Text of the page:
Laboratory Dance Project, a South Korean contemporary dance company that marks its 20th anniversary next year, is collaborating with guest choreographers in a project that might just lead to a stylistic breakthrough.
The dance company has invited two well-known Korean choreographers, Jung Young-doo and Kim Seol-jin, in “Triple Bill,” its latest production that will run Sept. 26-29 at LG Arts Center in Seoul.
(From left) Choreographers Kim Dong-kyu, Kim Seol-jin and Jung Young-doo pose for pictures after an interview at LG Arts Center, Friday (LG Arts Center)
“There is no reason not to be open to collaboration,” LDP’s artistic director Kim Dong-kyu said during an interview with The Korea Herald at LG Arts Center on Friday.
Early last year, LG Arts Center offered LDP an opportunity to invite and collaborate with choreographers from outside, an unusual practice in Korea where there is a dearth of large-sized contemporary dance companies that can take on such collaborative initiatives.
Kim said he accepted the offer as he was certain that LDP dancers would improve by experiencing the different styles of other choreographers. He has seen greater benefits of collaboration among choreographers with a stylistic breakthrough, rather than the challenges posed by their differences.
“Triple Bill” consists of new works by each choreographer: “Momburim” by Kim Dong-kyu, “Dawn” by Jung Young-doo and “Marram” by Kim Seol-jin.
In creating “Momburim,” LDP’s Kim employed a rather innovative methodology.
"We have been constantly on the move in the past years, performing and dancing. But then, I thought we might have reached a point where we are caught up imbuing meanings with our movements,” Kim said.
Kim said that he decided to move away from being superfluous.
“Instead of allowing the dancers to move as they wish, we restricted their movements in our creation processes,” Kim said.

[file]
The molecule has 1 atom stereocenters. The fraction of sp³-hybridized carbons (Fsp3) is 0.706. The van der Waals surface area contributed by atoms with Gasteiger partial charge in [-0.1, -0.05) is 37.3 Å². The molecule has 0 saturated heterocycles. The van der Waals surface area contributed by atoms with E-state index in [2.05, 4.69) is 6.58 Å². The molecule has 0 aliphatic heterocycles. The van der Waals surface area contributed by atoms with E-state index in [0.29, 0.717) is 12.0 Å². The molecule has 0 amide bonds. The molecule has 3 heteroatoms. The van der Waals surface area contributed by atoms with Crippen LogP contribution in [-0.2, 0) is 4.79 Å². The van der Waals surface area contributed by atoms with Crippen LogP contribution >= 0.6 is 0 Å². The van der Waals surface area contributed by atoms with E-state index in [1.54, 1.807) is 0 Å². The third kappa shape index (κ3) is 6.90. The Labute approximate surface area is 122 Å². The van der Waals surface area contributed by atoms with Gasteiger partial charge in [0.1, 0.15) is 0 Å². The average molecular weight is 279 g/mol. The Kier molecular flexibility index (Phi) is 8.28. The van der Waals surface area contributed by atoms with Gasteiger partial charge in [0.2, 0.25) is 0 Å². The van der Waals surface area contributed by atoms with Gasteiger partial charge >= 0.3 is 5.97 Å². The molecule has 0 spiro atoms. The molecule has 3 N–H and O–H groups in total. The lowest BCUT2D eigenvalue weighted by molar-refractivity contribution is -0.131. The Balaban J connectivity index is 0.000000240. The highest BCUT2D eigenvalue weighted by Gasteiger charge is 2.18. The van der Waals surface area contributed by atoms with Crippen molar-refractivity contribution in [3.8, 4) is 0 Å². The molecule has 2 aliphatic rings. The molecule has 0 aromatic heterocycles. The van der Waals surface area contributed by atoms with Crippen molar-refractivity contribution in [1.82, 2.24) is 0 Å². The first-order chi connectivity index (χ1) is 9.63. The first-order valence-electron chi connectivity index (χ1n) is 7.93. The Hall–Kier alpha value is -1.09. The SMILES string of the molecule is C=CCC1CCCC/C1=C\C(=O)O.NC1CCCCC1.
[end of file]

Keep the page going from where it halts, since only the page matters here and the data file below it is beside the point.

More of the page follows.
Kim said he focused on capturing the movements that occasionally stand out when the dancers are not allowed to move or when their movements are restricted.
For two hours, Kim would ask the dancers to stand still or move while one’s palm is fixed to that of another, for instance. Then, they were asked to spend an hour to move as they wish.
The compilation of physical outbursts in the last one hour became the source for Kim’s 35 minute-long “Momburim,” according to the artistic director.
Jung’s “Dawn” is a work comes with more expressive and delicate movements.
“The work is about dawn, its atmosphere and various emotions that we feel at that time of the day,” Jung explained.
“At dawn, you feel various emotions. Memories and emotions of the past day still linger, while the liveliness of the new day awaits. The light gradually fills out the dark, creating a mystical atmosphere. I wanted to describe those things,” he said.
Overall, the choreography is characterized by a coherent and continuous flow.
To maximize the flow, Jung tried to minimize splits between movements. He also asked the composer to minimize beats, which may interrupt the flow and the quiet atmosphere that he wanted to depict.
“Marram” by Kim Seol-jin is a production made up of episodic dance phases.
“The choreography does not have spectacular or exciting scenes. Instead, it comprises of short episodes, with which the audience can associate their memories or experience,” said Kim.
“For instance, I present a scene where one gives a bunch of flowers to another. There, the audience might oddly think of how to discard it later (instead of thinking how romantic the scene is or how beautiful the flowers are),” Kim said.
“All I do is to present scenes, and the audiences’ response to the scenes or memories they associate with them can always be different,” Kim said.
By Shim Woo-hyun (email@example.com